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we are not qualified to judge, and the attempt can only endanger our charity and our candour. I except our own case from this alleged inability to judge of the present position of character from a view of its past opportunities because a comparison of ourselves with the moral standard erected in our thoughts, which God has made known to our ambition and our gaze, is the directest means of enlightening our perceptions and so engaging the living energy of a determined will in the cause of our moral advancement, and because, irrespectively of remorse or selfblame, the sorrow is deep and purifying when we discover that our rank as a moral being is not high, that the influences which sway us are not wide, generous, and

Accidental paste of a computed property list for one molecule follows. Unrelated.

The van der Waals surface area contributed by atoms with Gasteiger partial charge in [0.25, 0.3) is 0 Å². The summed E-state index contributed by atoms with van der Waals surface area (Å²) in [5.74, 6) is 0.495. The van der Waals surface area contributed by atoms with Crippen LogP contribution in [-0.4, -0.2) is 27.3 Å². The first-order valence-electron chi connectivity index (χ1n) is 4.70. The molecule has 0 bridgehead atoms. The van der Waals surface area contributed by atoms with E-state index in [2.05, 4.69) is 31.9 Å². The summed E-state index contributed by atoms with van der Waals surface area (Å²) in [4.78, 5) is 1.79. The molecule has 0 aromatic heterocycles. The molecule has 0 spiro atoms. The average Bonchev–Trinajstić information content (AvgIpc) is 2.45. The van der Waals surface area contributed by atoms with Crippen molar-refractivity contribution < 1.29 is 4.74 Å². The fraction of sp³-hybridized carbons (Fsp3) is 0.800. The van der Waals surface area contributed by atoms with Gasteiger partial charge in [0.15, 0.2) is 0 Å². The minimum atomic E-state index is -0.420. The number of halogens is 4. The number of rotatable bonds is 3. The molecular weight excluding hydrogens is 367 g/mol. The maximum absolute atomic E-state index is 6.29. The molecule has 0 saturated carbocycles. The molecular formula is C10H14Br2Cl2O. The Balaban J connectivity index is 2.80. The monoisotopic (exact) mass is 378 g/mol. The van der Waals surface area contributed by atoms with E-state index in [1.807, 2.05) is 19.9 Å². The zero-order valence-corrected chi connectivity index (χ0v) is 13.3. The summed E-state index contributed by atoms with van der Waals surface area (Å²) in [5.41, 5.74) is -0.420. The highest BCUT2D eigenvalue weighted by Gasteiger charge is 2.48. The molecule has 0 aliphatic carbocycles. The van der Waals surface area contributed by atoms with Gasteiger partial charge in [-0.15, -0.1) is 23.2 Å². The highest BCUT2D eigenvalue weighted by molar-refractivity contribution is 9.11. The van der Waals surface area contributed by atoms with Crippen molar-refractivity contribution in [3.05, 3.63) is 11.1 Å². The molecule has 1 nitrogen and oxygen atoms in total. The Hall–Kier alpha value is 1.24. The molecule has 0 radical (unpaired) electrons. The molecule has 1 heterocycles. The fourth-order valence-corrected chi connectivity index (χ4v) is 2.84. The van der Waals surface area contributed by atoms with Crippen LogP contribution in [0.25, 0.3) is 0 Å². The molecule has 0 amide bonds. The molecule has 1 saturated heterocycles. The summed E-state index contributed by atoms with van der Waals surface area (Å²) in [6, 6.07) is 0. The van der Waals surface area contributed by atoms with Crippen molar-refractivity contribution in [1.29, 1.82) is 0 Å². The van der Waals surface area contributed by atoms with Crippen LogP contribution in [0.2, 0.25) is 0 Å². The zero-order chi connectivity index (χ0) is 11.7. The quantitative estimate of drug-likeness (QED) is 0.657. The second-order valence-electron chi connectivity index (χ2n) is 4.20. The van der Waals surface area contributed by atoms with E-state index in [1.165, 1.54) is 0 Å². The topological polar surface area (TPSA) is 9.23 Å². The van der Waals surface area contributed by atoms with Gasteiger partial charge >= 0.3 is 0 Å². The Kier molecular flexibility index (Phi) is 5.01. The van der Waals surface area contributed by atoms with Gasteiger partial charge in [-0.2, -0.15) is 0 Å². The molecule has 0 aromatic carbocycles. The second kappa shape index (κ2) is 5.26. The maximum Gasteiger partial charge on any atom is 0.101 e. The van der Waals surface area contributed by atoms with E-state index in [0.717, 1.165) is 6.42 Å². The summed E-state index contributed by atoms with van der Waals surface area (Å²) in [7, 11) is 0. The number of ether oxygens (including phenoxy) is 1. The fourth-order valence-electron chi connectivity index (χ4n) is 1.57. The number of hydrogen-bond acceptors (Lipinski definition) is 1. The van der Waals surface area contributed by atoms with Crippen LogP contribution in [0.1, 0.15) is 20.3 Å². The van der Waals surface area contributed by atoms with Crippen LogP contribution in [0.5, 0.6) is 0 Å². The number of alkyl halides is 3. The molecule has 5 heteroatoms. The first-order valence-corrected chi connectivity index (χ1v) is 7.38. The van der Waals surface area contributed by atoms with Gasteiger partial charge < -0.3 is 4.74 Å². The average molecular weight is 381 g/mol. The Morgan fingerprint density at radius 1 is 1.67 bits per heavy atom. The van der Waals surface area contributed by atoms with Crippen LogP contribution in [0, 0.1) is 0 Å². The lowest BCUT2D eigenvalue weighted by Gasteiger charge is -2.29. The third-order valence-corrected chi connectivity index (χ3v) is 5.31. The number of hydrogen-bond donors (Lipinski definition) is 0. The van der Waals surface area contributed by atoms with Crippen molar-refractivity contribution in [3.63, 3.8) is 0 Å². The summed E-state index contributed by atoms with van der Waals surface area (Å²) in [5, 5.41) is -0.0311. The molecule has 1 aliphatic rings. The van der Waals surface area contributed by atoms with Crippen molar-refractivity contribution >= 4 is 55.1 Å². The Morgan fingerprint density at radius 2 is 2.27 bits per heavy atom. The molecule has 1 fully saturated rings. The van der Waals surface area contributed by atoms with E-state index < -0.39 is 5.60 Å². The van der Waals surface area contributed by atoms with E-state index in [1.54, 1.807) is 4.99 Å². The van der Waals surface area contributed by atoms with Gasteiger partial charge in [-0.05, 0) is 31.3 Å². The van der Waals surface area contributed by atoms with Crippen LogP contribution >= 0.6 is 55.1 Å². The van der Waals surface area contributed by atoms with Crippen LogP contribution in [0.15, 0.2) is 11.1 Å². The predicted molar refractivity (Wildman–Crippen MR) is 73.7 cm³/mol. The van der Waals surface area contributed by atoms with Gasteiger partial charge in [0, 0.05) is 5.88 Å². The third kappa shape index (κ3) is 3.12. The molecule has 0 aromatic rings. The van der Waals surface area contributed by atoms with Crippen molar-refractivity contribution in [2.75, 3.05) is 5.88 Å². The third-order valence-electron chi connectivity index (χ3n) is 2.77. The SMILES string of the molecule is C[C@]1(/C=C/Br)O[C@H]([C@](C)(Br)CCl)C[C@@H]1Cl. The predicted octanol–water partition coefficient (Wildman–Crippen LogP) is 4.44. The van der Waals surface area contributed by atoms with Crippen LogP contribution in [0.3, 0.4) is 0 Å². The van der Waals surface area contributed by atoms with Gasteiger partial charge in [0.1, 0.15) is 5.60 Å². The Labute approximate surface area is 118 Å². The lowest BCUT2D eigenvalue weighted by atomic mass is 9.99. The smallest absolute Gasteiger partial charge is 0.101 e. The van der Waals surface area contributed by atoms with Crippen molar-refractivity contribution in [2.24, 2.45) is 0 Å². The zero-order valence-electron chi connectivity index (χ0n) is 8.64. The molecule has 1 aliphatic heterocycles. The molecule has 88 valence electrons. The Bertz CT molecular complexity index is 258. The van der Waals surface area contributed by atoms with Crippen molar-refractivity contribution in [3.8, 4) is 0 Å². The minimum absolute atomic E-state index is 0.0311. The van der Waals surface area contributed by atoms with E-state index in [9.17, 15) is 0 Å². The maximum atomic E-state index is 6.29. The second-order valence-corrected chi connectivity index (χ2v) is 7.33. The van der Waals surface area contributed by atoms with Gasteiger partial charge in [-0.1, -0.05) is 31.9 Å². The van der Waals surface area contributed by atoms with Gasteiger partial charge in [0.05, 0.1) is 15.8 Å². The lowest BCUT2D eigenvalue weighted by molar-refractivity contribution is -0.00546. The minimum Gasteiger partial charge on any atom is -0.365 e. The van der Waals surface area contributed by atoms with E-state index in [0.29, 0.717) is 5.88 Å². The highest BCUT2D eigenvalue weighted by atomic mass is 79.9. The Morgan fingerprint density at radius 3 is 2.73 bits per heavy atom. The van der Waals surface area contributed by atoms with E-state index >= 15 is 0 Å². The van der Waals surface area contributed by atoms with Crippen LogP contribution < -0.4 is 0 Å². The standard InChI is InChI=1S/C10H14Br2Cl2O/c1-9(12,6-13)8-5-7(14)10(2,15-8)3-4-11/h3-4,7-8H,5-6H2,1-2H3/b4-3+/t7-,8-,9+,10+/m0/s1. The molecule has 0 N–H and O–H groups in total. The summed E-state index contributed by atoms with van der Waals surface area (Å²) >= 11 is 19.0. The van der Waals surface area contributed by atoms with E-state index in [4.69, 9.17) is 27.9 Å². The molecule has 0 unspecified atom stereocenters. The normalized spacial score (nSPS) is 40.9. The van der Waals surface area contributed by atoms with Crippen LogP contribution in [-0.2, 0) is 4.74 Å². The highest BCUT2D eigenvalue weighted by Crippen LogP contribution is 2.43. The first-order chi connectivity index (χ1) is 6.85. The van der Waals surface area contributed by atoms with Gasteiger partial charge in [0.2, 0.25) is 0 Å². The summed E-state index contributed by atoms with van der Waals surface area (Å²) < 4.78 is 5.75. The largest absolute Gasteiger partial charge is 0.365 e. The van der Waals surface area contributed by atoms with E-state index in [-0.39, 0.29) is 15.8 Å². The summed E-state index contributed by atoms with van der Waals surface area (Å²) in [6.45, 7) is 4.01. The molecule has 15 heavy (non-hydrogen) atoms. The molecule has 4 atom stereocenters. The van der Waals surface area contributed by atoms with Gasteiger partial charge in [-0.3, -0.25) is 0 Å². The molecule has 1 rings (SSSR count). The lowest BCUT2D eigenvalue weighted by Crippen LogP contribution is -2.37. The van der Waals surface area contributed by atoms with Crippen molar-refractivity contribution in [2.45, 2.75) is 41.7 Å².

pure,

that we are less noble than our thought.